It recounted Chevron’s high-profile battle with radical environmentalists over alleged pollution in the Amazon region of Ecuador and was based on testimony from a six-week corruption trial. In that trial, the court found that an $18 billion judgment obtained against Chevron was based on bribery and blackmail of judges in Ecuador.

According to McAleer, the left doesn’t allow certain sacred left-wing narratives, for example, that cops are racist and oil companies are evil, to be challenged.

“I think that’s what really gets the left scared and the artistic world scared. If I made up scenes they could dismiss, but when it’s verbatim they know it’s the truth, and it really freaks them out,” McAleer said.

“They view the truth as a threat.”

One particularly infamous email exchange between the two anti-Trump plotters references an “insurance policy” before the November 2016 presidential election in the event Trump were to win the presidency. The allusion was widely interpreted to refer to illegitimate efforts to bring down President Trump, including the phony Russian dossier on Trump assembled by former British spy Christopher Steele.

“I think people need to see these text messages,” McAleer told The Epoch Times.

“They need to see how these people were conspiring behind closed doors to thwart … and try and undermine his presidency.

“They’re involved in extreme malfeasance and they were extremely powerful and people need to know that.”

According to McAleer, the Studio/Mead Theatre lacked the moral fortitude to allow the play to move forward, perhaps because it didn’t want to be associated with anything pro-Trump.

“I think what really freaked out the theater was that we were going to film it and put it online for free,” he said.

In the new venue, the live taping of the play will still happen, he said. “We’re having three cameras and we’re going to film and we’re going to release it online.”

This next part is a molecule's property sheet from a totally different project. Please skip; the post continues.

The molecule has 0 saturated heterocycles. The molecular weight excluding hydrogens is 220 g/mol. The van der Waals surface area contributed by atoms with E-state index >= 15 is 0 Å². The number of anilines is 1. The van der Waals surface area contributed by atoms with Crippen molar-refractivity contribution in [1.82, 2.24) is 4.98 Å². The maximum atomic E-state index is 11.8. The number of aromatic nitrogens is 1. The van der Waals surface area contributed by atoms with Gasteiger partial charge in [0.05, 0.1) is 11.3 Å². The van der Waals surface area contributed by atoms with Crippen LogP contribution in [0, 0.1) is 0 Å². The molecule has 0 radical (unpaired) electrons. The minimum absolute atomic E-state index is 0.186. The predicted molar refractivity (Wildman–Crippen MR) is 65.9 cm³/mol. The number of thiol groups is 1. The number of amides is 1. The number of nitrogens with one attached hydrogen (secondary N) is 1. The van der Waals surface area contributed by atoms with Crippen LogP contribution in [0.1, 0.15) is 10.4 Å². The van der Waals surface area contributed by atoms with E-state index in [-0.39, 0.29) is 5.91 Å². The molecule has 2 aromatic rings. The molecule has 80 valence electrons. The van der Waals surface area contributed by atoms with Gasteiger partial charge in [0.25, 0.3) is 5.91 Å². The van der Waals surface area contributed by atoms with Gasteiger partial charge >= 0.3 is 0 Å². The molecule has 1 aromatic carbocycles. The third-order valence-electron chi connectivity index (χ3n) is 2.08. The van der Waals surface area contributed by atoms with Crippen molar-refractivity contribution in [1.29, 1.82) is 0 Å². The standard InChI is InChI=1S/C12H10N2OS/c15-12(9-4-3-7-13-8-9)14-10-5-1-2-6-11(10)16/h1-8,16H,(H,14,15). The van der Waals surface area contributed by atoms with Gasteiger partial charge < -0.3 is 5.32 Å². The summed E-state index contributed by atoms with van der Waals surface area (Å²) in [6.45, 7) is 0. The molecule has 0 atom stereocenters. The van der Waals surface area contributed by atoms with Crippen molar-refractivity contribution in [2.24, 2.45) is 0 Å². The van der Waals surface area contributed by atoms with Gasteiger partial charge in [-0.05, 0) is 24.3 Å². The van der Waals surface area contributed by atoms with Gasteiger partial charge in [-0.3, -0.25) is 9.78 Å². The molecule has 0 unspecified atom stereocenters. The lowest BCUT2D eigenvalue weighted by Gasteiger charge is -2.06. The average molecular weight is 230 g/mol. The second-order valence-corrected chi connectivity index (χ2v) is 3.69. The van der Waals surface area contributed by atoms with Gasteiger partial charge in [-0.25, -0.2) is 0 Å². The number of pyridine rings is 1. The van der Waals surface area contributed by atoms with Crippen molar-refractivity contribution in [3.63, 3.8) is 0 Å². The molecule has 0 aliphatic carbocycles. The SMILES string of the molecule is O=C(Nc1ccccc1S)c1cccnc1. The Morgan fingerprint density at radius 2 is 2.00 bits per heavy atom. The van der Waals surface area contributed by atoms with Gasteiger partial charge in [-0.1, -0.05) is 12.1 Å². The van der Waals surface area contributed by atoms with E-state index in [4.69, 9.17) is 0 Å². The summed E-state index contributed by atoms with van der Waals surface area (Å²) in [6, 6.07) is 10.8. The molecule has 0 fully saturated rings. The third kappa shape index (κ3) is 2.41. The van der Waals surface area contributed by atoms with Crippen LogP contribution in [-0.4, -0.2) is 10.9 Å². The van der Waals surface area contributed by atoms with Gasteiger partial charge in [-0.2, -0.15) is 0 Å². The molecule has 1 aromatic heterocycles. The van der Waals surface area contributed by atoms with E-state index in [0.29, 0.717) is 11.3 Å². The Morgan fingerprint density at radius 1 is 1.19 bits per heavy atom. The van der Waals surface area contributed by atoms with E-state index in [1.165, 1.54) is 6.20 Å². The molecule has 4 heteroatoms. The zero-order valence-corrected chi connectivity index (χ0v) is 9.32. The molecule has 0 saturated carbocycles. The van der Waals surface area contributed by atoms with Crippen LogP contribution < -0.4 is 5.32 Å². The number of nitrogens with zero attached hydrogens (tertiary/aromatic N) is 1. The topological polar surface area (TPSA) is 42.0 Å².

No Diversity

Left-wing activists also tried to silence McAleer’s successful cinematic offering last year but failed in the end.

The feature film, “Gosnell: The Trial of America’s Biggest Serial Killer,” opened in movie theaters nationwide in October 2018.

Directed by Nick Searcy and co-produced by McAleer and McElhinney, the film examined the infamous career of Kermit Gosnell, who in 2013 was found guilty of murdering three newborn infants at his abortion and illegal prescription-writing mill in Philadelphia.

When babies were born alive, Gosnell would sever their spinal cords, in a practice known around his office as “snipping.” Gosnell accepted a sentence of life imprisonment without the possibility of parole after the state agreed not to seek the death penalty.

Facebook and NPR refused to carry ads for the movie. Kickstarter refused to allow its crowd-funding site to be used to raise funds for the production, although its competitor, Indiegogo, accepted the campaign.

McAleer and McElhinney have also produced the documentary films “Frack Nation,” “Not Evil Just Wrong,” and “Mine Your Own Business.”

“There’s no diversity in the arts world, particularly the theater world,” McAleer said.

“There’s no diversity in the entertainment world. They hate diversity of thought. They hate anything that questions them. They’re so busy giving themselves awards for bravery that they don’t realize how cowardly they really are.”

RECOMMENDED